It’s been an interesting half-season for the Phillie bullpen. In these few months, Ryan Madson has gone from the guy we were all sure could never be a closer, to the guy who looks like the prime candidate to be the team’s closer for the next few years. With Brad Lidge missing the whole season so far, and Jose Contreras limited to just 14 innings because of two DL stints, Madson was the default closer choice, and he’s been great. He has a 2.03 ERA and has converted 15 of 16 save opportunities. With his and Lidge’s contracts expiring after this year, it seems very possible that the Phillies could hand Madson a closer-type contract and plan to keep him in that role for the next three or four years.
With Lidge and Contreras out, and Madson stepping into the closer role, the Phils’ needed some unproven arms to step up, and Antonio Bastardo and Michael Stutes have done just that. Bastardo has been a revelation, allowing just 3 earned runs in 28 innings. He’s been nearly unhittable, with opponents hitting .120 against him. He does need to cut down on his walks though. Stutes has looked up to the task of a 7th inning role in front of Bastardo and Madson. Like the team’s other promising young arms, Worley and Bastardo, he needs to improve his control, but he’s got the stuff to get Big League hitters out, as his 2.92 ERA attests.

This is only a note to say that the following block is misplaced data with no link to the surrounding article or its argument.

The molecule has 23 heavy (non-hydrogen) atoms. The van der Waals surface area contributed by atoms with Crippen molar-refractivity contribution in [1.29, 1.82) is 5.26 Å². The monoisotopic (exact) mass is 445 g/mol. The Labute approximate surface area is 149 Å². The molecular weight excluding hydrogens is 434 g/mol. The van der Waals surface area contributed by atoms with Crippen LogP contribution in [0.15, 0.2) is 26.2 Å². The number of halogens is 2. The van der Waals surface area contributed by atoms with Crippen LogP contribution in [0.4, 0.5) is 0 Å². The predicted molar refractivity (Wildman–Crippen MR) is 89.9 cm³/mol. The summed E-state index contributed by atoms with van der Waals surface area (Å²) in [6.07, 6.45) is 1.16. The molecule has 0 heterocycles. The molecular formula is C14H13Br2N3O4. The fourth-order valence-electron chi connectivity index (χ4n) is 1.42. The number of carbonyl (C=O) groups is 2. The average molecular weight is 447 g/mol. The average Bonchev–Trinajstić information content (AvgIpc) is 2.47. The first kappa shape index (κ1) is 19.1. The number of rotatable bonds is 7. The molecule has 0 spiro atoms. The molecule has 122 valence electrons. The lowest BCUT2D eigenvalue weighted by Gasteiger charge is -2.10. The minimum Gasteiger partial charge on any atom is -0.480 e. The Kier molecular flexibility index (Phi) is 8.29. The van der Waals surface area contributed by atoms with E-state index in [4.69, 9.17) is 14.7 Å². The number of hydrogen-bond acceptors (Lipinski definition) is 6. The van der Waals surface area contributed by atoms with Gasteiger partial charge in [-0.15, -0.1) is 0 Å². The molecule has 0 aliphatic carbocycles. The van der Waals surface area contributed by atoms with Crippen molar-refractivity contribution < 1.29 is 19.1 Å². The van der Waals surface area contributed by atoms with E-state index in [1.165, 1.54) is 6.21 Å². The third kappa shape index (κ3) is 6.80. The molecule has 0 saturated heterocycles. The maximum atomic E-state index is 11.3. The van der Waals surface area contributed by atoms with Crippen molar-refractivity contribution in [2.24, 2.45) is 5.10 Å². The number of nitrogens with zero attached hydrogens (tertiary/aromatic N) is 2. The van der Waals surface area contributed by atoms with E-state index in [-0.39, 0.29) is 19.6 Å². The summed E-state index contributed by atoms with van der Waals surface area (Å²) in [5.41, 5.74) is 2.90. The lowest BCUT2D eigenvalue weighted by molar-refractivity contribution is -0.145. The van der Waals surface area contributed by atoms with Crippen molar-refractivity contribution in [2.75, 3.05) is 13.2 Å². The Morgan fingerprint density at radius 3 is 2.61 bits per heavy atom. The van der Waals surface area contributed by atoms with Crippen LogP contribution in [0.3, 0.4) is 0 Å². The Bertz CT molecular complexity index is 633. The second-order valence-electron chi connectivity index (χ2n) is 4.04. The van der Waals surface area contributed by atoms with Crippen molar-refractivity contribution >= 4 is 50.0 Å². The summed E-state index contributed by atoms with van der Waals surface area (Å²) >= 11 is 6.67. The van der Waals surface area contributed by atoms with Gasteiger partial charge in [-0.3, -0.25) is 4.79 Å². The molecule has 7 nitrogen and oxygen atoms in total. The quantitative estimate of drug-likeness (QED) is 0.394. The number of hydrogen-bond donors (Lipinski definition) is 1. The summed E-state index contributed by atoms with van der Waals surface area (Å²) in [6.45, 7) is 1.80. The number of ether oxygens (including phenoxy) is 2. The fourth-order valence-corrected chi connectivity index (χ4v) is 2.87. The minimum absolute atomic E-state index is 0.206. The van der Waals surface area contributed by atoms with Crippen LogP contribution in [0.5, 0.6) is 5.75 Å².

After Madson, Bastardo, and Stutes, the pen gets thin real quick, with the likes of David Herndon and Danys Baez. J.C. Romero was released for ineffectiveness, and there are no other remotely proven pitchers available. Even if Lidge and Contreras do return, they can’t be counted on to stay healthy, so Amaro will certainly be interested in adding at least one veteran to this bullpen.